A Philadelphia jury ended its first day of deliberations Wednesday without a verdict in the trial of a woman charged with joining in the gay-bashing attack on a same-sex couple, reports Philadelphia TV station WPVI.
Defendant Kathryn Knott of Bucks County, Pa., not only denied taking part in the attack on the two men, she told the court she tried to stop it.
As they considered assault, reckless endangerment, and conspiracy charges against the 25-year-old daughter of her hometown police chief, the jurors reportedly asked to review video and photos of the scene in Philadelphia's City Center neighborhood, where in September 2014 as many as 15 people confronted and beat Zachary Hesse and his boyfriend, Andrew Haught.
Two men who were arrested with Knott are on probation after cutting a plea deal with prosecutors, therefore avoiding trial.
Taking the the stand in her own defense Tuesday, Knott told jurors that she did not shout slurs at the victims and did not throw a single punch. That contradicts the testimony of several witnesses who WPVI reported swore they saw Knott, wearing a white dress, throw a punch during the melee.
Claiming she attempted to prevent one man from striking Haught, Knott testified, "I didn't want anyone getting hurt, I was trying to calm the situation," reports Philadelphia Magazine.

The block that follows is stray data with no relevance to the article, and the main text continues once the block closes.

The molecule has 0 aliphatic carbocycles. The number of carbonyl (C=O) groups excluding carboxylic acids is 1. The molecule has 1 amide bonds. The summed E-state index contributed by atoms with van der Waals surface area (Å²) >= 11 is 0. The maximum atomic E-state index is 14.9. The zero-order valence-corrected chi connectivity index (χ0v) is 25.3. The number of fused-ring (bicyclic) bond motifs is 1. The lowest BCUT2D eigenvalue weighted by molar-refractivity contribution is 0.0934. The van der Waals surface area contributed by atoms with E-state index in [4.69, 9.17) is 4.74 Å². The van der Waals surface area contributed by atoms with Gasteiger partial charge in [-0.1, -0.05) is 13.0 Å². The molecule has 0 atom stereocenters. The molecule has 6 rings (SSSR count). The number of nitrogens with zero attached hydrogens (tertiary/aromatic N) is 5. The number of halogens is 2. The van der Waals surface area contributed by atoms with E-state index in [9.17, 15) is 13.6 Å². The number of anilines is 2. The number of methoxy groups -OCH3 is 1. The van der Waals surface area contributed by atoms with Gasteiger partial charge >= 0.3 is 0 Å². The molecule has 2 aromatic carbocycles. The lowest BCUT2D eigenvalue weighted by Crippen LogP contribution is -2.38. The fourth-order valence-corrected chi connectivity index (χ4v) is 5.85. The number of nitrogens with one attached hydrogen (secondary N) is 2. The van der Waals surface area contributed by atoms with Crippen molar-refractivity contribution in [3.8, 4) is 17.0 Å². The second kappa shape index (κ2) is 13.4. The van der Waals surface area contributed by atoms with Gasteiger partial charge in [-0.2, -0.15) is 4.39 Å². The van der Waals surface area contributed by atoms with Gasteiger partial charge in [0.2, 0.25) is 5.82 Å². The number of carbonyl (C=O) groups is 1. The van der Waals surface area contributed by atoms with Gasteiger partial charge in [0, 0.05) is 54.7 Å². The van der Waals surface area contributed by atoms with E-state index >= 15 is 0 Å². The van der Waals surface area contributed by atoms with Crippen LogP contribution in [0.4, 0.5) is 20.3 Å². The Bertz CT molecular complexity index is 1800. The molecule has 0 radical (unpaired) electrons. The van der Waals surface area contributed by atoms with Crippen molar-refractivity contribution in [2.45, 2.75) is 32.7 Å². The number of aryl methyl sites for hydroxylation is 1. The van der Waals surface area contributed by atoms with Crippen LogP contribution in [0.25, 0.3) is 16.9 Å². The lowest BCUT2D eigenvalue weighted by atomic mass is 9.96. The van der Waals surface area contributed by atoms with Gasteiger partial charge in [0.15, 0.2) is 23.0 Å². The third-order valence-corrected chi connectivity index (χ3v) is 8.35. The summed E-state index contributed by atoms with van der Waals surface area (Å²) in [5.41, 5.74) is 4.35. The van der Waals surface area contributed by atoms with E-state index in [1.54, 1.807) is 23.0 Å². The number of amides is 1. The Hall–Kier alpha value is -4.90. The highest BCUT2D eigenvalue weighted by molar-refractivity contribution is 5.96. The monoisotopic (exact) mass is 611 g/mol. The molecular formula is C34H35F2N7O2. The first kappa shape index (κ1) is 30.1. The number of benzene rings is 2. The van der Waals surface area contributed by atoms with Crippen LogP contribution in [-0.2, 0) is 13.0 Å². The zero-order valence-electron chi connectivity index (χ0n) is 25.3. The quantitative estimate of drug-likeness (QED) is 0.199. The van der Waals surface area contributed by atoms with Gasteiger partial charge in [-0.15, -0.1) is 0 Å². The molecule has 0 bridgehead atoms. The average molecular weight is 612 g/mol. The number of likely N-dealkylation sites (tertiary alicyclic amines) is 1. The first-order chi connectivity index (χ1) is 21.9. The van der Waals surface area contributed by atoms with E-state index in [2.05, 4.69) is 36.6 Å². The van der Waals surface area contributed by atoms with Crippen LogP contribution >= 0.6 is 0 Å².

Knott also told the jurors, "I didn't want to see anyone get hurt. ... I turned and ran the other way," when she saw one of the men punch one of the victims, according to the Philly Voice. Knott testified that she did not hear anyone in the group use the slur "faggot” at any point.
What Knott did admit, according to WPVI, is that she has in the past used slurs in tweets, entered into evidence against her, that are decidedly antigay.
In one tweet with a few misspelled words, she wrote, "@krissstenxoxo the ppl we were just dancing with just turned and mafe out with eatch other #gay #ew,” according to the Voice.
Knott testified it was the public display of affection, not the sexuality of the couple, that disgusted her. She said the hashtag "gay" was her way of describing the situation, not intended to be derogatory.
She testified that the tweet "Jazz flute is for little fairy boys" referenced a line from the film Anchorman and also was not intended as a slur, reports the Voice. Knott said that she used the word "gay" in another tweet to describe a song by Brad Paisley that, in her words, was lame. She testified that she does not find gay people themselves disgusting nor does she frequently use the term "dyke,” which came up in one of her tweets,
Under cross-examination by Assistant District Attorney Mike Barry, Knott said "dyke" was not a hateful word and that she didn't see it as a slur. "I think our interpretation of words is different," Knott said. "What's said there is not demeaning to anyone." Knott also said, since she's used it in the past, that "it's OK" to use the word "gay" to mean something uncool. "I just used it in a very loose way," she said. "I didn't mean it in a derogatory way."
The jury is set to resume deliberations Thursday. If convicted, Knott faces serveral years behind bars.
Click below to watch a report from Philadelphia TV station WPVI.